Ballantine, Duncan [prez 1952–54]: MIT historian who came to Reed bent on reforming the college’s old-fashioned governance structure and reining in its unruly students. He nullified the faculty constitution and pursued an active role in student discipline, traditionally the domain of the student council. These attempts aroused fierce resistance from professors and students. Tension was further inflamed when three Reed professors were publicly denounced as communists. Ballantine suspended art professor Lloyd Reynolds and fired philosophy professor Stanley Moore, outraging the faculty, which passed a motion of no confidence. Ballantine resigned and went on to serve as president of the American College for Girls in Istanbul, Turkey.
Biology: Science involving dilly-dallying with worms, slime, frogs, spiders, ferns, fussy microscopes, and monster textbooks. Biologists fall into two distinct species: those who study whole organisms, and those who focus on transactions at the cellular and subcellular levels. The whole-organism camp appears to have had the upper hand in the early days, offering courses on physiology and embroyology, but the microscope mob struck back in 1918, teaching courses on histology, cytology, and bacteriology. Other intriguing courses have included Exercise Physiology; Cambrian Zoology; and Osteology of the Reptiles, a class on the crucial subject of dinosaurs and how cool they are. Influential profs (q.v.) have included Harry Beal Torrey [1912–20], L.E. Griffin [1920-45], Milo Clare [1925–37], Ralph Macy [1942–55], Frank Hungate [1946–52], Lewis Kleinholz [1946–80], Helen Stafford [1954–87], Laurens Ruben [1955–92], Frank Gwilliam [1957–96], Gabriel Lester [1961–72], Bert Brehm [1962–93], Peter Russell [1972–2011], Steve Arch [1972–], Maryanne McClellan [1981–], Bob Kaplan [1983–], David Dalton [1987–], Steven Black [1989–], Janis Shampay [1990–], Keith Karoly [1994–], and Jay Mellies [1999–].
Black studies: The study of the history, politics, culture, and literature of Africa and the African diaspora. Various departments at Reed offered courses on these topics over the years—the anthro department taught a class on ethnic relations in the forties—but never in a unified or systematic way. In the ’60s, however, concerns over “relevance,” combined with a rising number of black students on campus, sparked a student campaign for black studies, culminating in the occupation of Eliot Hall in 1968. Proponents argued that black studies were essential to a modern curriculum. Opponents argued that black studies, however important and desirable, were simply not a fundamental component of the liberal arts, from which Reed strayed at its peril. The faculty narrowly approved the program by a vote of 55-53 and hired Portland journalist and historian William McClendon to run it. The program offered courses in literature, history, politics, philosophy, sociology, and anthropology, but was never fully merged into the curriculum, and was discontinued in 1975. Since then, courses on the subject have migrated back to their original departments, e.g. English 356, The Art of the African American Short Story; or History 369, Slavery and Freedom in the Native American Southeast.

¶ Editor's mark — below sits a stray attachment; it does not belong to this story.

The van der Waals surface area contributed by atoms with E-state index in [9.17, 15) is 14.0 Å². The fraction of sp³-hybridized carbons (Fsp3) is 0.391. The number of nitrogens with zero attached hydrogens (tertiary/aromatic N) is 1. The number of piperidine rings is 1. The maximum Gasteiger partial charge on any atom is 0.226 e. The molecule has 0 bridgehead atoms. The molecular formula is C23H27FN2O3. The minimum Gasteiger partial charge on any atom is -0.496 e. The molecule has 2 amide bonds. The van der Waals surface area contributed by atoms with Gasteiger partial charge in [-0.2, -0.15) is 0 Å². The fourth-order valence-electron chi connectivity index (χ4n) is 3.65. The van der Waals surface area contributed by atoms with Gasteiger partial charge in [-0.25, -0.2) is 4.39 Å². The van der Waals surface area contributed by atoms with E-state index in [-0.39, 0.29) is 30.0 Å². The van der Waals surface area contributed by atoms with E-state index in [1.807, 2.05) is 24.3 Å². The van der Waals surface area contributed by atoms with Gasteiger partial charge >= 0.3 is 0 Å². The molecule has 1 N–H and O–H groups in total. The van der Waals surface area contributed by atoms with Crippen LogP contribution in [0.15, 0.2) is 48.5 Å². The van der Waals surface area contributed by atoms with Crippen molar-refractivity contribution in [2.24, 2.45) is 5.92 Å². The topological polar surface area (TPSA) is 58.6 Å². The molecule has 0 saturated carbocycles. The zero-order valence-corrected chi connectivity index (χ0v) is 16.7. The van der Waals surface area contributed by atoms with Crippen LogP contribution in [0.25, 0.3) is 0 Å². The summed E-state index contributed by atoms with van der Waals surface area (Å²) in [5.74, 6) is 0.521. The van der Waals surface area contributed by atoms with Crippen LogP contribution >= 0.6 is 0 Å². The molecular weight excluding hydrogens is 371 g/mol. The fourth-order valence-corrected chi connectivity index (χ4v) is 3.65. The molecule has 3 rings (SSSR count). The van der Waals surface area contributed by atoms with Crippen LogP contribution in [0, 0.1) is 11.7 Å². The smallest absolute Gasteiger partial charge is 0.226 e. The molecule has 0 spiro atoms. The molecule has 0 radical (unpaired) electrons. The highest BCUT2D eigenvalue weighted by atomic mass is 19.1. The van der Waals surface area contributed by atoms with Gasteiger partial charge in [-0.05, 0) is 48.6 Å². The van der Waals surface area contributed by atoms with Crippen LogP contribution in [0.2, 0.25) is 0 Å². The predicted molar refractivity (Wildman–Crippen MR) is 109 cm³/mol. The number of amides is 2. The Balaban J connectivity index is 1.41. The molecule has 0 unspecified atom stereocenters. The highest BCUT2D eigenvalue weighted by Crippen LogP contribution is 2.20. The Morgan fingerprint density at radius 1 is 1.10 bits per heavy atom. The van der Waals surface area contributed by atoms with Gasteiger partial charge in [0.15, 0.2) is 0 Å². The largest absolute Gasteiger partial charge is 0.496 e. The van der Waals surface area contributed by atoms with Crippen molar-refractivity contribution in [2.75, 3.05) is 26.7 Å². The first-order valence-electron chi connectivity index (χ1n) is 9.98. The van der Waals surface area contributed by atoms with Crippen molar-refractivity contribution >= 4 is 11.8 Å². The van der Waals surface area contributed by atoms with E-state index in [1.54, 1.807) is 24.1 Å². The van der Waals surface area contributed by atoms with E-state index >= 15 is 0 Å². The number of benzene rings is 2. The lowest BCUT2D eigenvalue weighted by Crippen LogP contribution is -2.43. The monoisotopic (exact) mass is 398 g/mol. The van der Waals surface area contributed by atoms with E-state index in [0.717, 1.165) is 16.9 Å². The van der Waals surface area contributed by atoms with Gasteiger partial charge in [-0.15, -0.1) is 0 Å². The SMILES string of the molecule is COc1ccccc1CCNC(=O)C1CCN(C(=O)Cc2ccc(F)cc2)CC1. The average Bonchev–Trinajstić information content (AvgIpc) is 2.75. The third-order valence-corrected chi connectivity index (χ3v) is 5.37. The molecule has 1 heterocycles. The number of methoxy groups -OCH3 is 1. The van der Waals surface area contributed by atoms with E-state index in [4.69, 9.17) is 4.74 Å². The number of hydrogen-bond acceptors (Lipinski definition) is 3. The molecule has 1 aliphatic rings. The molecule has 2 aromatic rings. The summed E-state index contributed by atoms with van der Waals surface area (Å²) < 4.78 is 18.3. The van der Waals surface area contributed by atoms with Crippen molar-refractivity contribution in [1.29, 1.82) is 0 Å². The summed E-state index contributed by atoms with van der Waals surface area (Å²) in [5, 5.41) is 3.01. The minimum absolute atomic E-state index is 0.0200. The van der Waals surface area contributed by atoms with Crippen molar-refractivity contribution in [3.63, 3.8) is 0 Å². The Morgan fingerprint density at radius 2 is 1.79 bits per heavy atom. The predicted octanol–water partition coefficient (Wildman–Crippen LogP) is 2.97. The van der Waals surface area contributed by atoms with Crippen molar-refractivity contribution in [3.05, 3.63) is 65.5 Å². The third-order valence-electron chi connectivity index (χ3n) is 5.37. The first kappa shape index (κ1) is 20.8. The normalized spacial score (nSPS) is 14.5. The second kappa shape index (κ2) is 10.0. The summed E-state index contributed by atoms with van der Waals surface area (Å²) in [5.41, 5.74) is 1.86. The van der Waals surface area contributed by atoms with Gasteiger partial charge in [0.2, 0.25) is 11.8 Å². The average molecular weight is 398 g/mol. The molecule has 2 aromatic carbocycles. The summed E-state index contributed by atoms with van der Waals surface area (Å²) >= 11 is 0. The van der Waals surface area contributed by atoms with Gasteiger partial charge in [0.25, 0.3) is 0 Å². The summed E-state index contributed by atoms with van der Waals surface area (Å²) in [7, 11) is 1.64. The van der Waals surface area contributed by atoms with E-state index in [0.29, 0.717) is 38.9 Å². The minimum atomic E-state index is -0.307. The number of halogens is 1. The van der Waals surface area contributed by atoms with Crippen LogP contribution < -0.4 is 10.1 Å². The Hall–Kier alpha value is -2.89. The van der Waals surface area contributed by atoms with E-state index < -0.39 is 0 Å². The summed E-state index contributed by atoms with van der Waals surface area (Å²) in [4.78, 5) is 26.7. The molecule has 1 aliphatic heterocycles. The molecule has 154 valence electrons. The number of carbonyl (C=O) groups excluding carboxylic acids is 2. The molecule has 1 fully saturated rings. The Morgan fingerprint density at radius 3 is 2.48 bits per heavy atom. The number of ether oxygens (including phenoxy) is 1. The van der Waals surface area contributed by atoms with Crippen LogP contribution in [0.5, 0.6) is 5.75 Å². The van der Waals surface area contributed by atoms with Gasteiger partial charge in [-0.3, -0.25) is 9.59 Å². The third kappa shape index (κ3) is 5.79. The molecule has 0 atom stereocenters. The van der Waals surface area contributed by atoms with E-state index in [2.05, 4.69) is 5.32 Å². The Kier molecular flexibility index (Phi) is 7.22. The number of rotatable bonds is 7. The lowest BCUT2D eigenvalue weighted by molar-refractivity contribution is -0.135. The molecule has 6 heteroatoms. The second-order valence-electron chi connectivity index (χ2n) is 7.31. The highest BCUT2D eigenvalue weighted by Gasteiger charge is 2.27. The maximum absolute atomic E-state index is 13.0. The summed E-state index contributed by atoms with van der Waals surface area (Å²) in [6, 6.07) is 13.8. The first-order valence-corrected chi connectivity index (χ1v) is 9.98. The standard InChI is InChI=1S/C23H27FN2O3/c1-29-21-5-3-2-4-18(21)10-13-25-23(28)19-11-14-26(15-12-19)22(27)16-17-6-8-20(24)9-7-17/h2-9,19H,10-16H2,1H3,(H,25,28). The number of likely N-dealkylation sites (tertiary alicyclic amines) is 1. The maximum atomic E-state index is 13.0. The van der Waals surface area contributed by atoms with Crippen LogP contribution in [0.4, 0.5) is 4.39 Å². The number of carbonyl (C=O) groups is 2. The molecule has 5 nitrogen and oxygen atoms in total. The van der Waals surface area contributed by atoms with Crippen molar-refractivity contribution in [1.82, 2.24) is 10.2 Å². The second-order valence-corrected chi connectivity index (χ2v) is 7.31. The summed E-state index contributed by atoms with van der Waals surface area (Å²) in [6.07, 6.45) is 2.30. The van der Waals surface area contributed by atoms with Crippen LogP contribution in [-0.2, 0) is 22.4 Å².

Bragdon, Paul [prez 1971–88]: Bragdon arrived at Reed in an atmosphere of financial crisis. A lawyer and Marine Corps veteran, Bragdon had served as press secretary to Mayor Robert Wagner of New York City, and worked as vice president of New York University. Inheriting a meager endowment—at $4.4 million, it was barely half of Amanda Reed’s original bequest, adjusted for inflation—Bragdon sought to shore up finances while prudently investing in academic expansion. Achievements during his tenure include departmental status for Spanish, majors in Asian studies along with art and history, restoration of the senior symposium, new visiting professorships and faculty chairs, enlargement of Hauser Library and establishment of the Cooley Gallery, construction of Vollum College Center and a studio art building, and pioneering programs in computing and educational technology. Toward the end of his presidency, Bragdon had to grapple with the fractious issue of divestment (q.v.). Although investment decisions were actually made by the trustees, Bragdon became the target of much student ire, and in 1985 his office was occupied by student protestors. Nonetheless, his Campaign for Reed raised $65 million, and he left the college with a remarkable 16-fold increase in endowment. By the time he retired, Bragdon had handed diplomas to 40 percent of all Reed graduates. Bragdon later served as president of the Oregon Graduate Institute and was then called out of retirement to be interim president of Lewis & Clark College. He and his wife, Nancy, an educator and author, continue to make Portland their home.
Calligraphy: From the Greek καλλιγραϕία, literally “beautiful writing.” A practice brought to the college by visionary professor Lloyd Reynolds [English and art 1929–69], whose humanistic philosophy and sweeping, interdisciplinary approach to education and life continue to influence the Reed ethos to this day. Reynolds was exacting in his approach, relentlessly drilling students on proper letter forms, pen angle, and the significance of text in design. Students responded to the challenge with enthusiasm, embracing the convergence of art, history, literature, and philosophy inherent in Reynolds’s teaching. For decades, Reedies hand lettered an extraordinary number of banners, cards, programs, menus, and posters all over campus, leading to a Zen-like reverence for the art of letter writing. Reynolds’s successor, Robert J. Palladino, carried the torch for an additional 15 years, until the faculty voted to drop the course in 1984. A very brief list of notable devotees would include poet Philip Whalen ’51, software guru Peter Norton ’65, type designer Chuck Bigelow ’67, and computing pioneer Steve Jobs.